“We are still working at raising the money. We have invested heavily and the commodity is not even selling as much as we had expected. So, what is the rush, in paying the excess duty? Look, we will pay. But I do not envisage my company paying everything. Is this not Nigeria?” one of the affected importers said.While no one was willing to speak publicly on the matter, a senior official of the Federal Ministry of Agriculture in Abuja confirmed that some rice importers were granted waivers not long ago just as some others are still being processed.One of those granted waiver by the ministry is a seasoned rice grower and importer, Olam Nigeria Limited.According to documents obtained by THISDAY, Minister of Agriculture, Dr. Akinwumi Adesina, in the waiver dated April 13, 2015, said he was glad that domestic rice production was already on the increase, thereby resulting in  a reduction of rice import requirements of the country.
Given, Olam Nigeria’s massive rice production and milling investment in Nigeria, being the largest single existing investor in the sub-sector over the last two years with existing investments over $120,000,000, the ministry is willing to reduce the amount owed by 50 per cent to 54,000 MT to be applied to 2015 allocations.In response to inquiries, Public Relations Officer (PRO), NCS Headquarters, Abuja, Alhaji Adewale Adeniyi, said the position of NCS on import duty collection had not changed.

Adewale, a Deputy Comptroller (DC), maintained that NCS would not fail to apply severe sanctions if the importers failed to pay the statutory fees.According to him, “We are committed to a total recovery of the duty payable on excess importation of rice. We have the government backing on this. The President (Jonathan) has given us the mandate to recover fully, the duty on excess importation on rice and management has no reason whatsoever to shirk its responsibility in this regard. It is revenue that is due, from any excess importation; and we have President Jonathan’s backing to make this recovery.So, despite their foot dragging, they cannot escape paying it. I can assure on that.”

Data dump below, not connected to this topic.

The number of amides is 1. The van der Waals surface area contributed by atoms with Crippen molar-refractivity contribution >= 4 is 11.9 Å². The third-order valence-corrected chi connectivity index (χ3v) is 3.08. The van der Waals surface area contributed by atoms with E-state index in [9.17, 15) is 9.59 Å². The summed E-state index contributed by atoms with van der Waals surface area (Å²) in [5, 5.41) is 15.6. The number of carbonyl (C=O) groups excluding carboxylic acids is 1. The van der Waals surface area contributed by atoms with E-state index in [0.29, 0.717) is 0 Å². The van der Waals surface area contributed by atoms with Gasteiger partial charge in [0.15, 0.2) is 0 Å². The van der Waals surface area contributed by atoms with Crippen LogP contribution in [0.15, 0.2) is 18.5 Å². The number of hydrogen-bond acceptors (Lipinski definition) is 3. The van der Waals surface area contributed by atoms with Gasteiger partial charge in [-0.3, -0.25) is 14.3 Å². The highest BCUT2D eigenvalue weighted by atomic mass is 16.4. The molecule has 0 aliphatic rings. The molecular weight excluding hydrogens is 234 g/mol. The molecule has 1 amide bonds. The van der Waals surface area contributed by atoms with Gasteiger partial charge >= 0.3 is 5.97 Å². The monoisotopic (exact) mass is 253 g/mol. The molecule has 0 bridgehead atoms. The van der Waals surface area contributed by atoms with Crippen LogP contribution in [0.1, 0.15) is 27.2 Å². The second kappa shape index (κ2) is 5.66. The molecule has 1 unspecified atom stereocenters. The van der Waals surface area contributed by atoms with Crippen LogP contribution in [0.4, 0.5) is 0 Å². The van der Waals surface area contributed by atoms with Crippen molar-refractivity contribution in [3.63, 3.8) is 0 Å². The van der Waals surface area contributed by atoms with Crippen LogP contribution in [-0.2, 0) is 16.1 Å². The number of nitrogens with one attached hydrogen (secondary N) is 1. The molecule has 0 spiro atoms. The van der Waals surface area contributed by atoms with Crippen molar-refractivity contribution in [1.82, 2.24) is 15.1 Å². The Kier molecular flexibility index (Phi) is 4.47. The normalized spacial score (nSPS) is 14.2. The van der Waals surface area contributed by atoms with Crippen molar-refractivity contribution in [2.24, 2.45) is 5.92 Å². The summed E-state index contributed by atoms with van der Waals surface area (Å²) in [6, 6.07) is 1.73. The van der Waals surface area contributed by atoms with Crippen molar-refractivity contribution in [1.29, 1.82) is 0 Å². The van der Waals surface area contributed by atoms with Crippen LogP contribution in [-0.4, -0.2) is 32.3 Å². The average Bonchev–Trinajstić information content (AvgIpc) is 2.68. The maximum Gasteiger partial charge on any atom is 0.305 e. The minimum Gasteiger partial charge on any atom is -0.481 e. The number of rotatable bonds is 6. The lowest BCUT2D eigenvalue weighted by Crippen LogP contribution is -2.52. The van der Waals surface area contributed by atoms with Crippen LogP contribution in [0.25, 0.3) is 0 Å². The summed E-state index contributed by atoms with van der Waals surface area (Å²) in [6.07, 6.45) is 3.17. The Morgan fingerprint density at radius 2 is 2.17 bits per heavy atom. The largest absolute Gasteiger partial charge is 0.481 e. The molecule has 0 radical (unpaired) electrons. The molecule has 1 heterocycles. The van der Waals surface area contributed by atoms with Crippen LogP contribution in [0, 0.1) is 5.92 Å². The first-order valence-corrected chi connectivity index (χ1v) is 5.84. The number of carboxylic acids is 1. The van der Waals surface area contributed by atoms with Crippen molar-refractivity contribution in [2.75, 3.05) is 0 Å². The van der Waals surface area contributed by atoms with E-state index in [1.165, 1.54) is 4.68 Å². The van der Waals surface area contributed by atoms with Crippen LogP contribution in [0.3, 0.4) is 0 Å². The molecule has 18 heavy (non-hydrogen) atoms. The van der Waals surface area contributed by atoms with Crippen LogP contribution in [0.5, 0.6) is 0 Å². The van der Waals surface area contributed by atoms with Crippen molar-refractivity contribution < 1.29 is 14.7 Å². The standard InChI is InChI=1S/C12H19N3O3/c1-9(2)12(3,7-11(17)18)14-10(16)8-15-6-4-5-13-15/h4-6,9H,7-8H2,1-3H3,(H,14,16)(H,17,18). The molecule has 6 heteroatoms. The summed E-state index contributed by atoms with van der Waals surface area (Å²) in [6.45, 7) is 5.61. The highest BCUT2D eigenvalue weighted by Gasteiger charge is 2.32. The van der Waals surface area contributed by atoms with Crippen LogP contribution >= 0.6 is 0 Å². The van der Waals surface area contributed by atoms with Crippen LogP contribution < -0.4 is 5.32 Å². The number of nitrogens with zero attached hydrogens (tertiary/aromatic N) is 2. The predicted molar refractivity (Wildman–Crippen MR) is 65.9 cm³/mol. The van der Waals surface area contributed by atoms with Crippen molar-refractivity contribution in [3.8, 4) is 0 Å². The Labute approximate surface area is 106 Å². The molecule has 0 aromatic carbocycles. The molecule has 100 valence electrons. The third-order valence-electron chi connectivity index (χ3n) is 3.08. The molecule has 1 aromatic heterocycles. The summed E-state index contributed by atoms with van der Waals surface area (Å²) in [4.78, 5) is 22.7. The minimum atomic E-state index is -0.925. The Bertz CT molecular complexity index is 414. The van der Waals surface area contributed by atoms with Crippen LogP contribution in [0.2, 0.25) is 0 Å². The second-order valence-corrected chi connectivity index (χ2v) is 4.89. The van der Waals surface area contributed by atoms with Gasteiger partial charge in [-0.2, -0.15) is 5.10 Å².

Organic rice from Thailand targets Mideast markets

Sittichai: Seeking to meet growing demand from the Middle East for healthy rice with halal certification. PICTURE: Arno Maierbrugger
By Arno Maierbrugger

Gulf Times Correspondent ,Bangkok

In a bid to diversify away from mass rice production and get better access to the lucrative market for organic food products, Thailand has set up a six-year strategy for organic agricultural production that includes penetration of international markets including the Middle East. Especially smaller and family farms are encouraged to grow and sell organic rice, as well as vegetables and fruits on their own and seek new market channels for it.Acknowledging that demand for organic rice is especially growing in Muslim countries – where it is appreciated as healthy food with low sugar content that goes nice with Arab dishes – organic farmers are increasingly seeking halal certification for their rice to get access to those markets.

One of these farmers is Sittichai Ruenpakdan, who runs the Family Hydro Farm in Thailand’s central Chai Nat province, an area where 90% of locals are engaged in agriculture and, in the past, the widespread and heavy use of chemical fertilisers in mass rice production has led to environmental and health problems. Sittichai, who lost his job as a human relations manager at a Thai company as it was closed down when the disastrous floods hit the country in 2011, has since built up a small but profitable family business and produces around 40 tonnes of organic rice a year which sells for a multiple of normal rice.“We are selling the rice through organic shops in Thailand, but we will also sell it to Saudi Arabia soon after we get the halal certification,” Sittichai told Gulf Times.